Stephen Strasburg, exit stage left, your run as MLB’s highest-paid pitcher with your $245 million contract was short-lived. Step on up, Gerrit Cole, owner of a new, nine-year, $324 million contract, courtesy of the New York Yankees. Both pitchers shattered the previous record contract for a pitcher, so I thought it would be fun to look through baseball history and ask: How did we get here?
Starting with Catfish Hunter’s landmark contract for the 1975 season, let’s go back and find the pitchers who set the marks for highest total value contract.
Dec. 31, 1974: Catfish Hunter, five years, $3.2 million (Yankees)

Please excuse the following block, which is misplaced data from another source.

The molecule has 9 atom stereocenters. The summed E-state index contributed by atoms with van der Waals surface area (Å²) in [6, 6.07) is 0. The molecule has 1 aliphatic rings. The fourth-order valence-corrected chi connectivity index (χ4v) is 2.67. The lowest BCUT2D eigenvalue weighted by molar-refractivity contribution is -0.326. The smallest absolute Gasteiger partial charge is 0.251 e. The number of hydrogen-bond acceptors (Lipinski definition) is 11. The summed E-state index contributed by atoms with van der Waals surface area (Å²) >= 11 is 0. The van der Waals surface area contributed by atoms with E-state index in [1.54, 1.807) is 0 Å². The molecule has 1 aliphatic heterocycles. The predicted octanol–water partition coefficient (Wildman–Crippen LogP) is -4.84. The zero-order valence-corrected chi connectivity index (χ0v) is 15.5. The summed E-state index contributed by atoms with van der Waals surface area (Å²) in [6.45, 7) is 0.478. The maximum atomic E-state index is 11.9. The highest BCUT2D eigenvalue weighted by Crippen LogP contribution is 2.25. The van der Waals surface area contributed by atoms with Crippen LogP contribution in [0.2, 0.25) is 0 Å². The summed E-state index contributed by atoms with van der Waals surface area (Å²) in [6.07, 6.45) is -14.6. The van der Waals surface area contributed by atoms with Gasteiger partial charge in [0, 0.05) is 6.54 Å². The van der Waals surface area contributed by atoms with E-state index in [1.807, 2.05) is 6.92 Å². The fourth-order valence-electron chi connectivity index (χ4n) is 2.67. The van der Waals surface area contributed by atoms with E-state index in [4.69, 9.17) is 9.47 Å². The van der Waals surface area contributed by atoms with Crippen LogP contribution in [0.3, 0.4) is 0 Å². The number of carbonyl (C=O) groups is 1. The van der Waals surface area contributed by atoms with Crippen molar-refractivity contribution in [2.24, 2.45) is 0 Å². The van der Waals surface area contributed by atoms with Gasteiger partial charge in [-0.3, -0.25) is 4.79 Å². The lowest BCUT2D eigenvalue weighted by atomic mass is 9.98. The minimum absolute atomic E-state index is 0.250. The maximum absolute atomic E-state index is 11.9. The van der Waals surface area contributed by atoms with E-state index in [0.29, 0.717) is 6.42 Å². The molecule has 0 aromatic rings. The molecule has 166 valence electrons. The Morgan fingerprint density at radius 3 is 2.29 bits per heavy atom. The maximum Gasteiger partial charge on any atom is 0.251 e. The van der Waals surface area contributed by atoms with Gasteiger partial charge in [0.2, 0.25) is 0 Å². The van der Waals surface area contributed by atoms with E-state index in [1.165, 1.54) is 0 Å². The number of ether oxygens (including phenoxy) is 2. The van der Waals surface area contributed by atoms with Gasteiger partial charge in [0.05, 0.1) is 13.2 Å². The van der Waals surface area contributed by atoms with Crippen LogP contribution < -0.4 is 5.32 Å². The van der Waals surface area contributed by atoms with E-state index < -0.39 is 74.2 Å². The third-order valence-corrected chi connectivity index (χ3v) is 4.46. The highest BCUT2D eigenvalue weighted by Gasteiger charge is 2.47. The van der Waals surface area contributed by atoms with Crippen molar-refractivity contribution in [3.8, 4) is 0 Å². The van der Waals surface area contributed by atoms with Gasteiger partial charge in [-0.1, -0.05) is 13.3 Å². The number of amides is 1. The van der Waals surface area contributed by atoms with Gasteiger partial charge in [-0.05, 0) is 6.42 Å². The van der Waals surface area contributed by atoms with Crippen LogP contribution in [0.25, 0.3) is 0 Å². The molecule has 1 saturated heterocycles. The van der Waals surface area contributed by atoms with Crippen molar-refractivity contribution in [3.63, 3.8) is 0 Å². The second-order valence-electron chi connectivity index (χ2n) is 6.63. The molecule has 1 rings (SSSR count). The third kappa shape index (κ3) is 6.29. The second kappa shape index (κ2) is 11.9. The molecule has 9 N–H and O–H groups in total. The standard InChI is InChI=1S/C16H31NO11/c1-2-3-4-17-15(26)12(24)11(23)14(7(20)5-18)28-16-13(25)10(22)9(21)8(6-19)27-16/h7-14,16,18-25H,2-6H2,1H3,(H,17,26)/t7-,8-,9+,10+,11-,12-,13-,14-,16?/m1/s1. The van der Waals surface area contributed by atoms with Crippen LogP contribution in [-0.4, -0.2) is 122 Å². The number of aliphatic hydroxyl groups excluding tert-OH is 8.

Quote: “I hung up the phone, turned to my wife and said, ‘We don’t belong to anybody.’ I was scared. I didn’t have a job. I didn’t realize the implications.” — Hunter
Hunter became baseball’s first free agent in the modern era due to carelessness or, more likely, abject hubris on the part of A’s owner Charlie Finley. In 1974, players were still bound to their teams by the reserve clause, which anchored a player to his team with little negotiating power. That was challenged in 1975, opening the door for the free-agent era to begin following the 1976 season, but Hunter’s case…